users who remember their first encounter with instance variables in
    Python.

    >I suggest you check out perl to see mixing instance/class/static methods
    >in practice. Becuase perl is weakly typed this 'makes sense' in perl, even if
    >it causes problems[1]. What happens in practice is bad, people write functions
    >that can be used in two or more ways. This makes type checking hard, and
    >makes code unreadable. Functions frequently do slightly different things when
    >called one way or another.


    You seem to be saying that there is a lot of confusion in Perl due to
    mixing instance/class/static methods. I'm not familiar with Perl, but
    this doesn't surprise me. It seems to *support* my proposal that we
    do away with these variations in method calls. They serve no purpose
    other than patching holes in the syntax which arose only because we
    have this special first argument in *some* cases.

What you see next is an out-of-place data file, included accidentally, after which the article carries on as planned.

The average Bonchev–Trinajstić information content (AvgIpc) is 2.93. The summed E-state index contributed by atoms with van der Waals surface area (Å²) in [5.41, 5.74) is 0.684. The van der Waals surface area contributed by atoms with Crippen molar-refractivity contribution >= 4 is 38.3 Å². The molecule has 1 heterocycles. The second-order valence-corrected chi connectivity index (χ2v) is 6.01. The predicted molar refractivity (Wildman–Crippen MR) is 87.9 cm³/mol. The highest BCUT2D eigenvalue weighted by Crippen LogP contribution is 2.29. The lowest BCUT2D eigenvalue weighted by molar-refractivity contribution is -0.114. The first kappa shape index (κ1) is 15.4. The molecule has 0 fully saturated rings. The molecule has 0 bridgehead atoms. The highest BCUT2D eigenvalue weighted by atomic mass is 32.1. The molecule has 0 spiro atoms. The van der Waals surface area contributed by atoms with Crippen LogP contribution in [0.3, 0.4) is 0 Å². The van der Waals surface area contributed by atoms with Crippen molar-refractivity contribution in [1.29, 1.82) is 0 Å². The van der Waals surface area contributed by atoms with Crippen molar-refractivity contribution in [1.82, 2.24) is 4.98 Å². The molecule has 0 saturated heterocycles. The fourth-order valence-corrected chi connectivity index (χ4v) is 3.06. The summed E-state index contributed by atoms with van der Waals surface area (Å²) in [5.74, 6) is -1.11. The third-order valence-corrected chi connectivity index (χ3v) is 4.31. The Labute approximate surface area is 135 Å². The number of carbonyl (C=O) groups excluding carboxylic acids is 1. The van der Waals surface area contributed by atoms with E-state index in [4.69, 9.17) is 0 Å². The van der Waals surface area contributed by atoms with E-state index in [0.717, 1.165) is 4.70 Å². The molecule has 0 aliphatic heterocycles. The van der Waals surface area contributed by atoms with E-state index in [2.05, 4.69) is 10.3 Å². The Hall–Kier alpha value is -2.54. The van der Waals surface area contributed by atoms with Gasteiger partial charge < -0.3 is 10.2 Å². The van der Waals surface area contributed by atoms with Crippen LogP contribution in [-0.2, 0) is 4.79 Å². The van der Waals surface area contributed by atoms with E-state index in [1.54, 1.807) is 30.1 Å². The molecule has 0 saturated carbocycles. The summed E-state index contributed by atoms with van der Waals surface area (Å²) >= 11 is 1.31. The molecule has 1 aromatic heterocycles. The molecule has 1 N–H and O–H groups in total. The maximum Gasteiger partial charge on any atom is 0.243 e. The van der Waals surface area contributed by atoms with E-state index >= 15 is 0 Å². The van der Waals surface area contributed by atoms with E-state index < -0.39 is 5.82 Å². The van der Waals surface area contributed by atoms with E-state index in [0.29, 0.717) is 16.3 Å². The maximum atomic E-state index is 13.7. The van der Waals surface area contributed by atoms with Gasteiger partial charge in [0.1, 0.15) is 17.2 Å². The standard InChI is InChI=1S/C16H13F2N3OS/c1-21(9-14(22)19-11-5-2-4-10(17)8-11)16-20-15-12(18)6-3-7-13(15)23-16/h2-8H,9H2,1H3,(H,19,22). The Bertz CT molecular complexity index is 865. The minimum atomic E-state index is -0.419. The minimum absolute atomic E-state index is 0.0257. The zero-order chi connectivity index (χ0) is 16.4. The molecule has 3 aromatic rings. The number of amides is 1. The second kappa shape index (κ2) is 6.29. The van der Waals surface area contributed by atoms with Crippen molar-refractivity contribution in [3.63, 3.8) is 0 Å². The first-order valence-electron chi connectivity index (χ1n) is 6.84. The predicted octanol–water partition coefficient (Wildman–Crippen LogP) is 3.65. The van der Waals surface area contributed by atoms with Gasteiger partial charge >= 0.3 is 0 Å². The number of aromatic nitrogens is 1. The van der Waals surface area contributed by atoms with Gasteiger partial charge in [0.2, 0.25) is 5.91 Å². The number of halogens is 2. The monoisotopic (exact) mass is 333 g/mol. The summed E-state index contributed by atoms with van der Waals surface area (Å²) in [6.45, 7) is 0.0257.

>For a python version you could do type checking on the function by doing
    >static analysis of the code, but that would be unpythonic. I like it when
    >a static function breaks badly when some yahoo tries to use self -- it breaks
    >early and loudly. Your way might only break on a certain code path that
    >tries to access '.name' and turns the method from static to instance.
    >If you re-added staticmethod/classmethod to clear up the distinction then
    >the above example just becomes a new syntax for implicit 'self'.


    I'm not following this. In the proposed syntax, there is no
    distinction between static and class or instance methods. All methods
    are called the same way. If you call a method that has instance
    variables, it will look for __self__ to resolve those variables. If
    __self__ is set to None, or to some inappropriate type, you will get
    the same error message you get now from Python:
    TypeError: unbound method talk() must be called with Cat instance as
    __self__ (got Mammal instance instead)

    >A version of the ':vars: expression' lambda replacement gets suggested every
    >so often (and that exact syntax once by me). It ain't going to happnen, labmda
    >is more likely to be dropped than enhanced.


    I think there is some value in having an anonymous function syntax,
    not enough to justify a keyword, but certainly enough if it can be
    done with a standard function definition, just leaving off the name.
    Here is my latest favorite function definition syntax: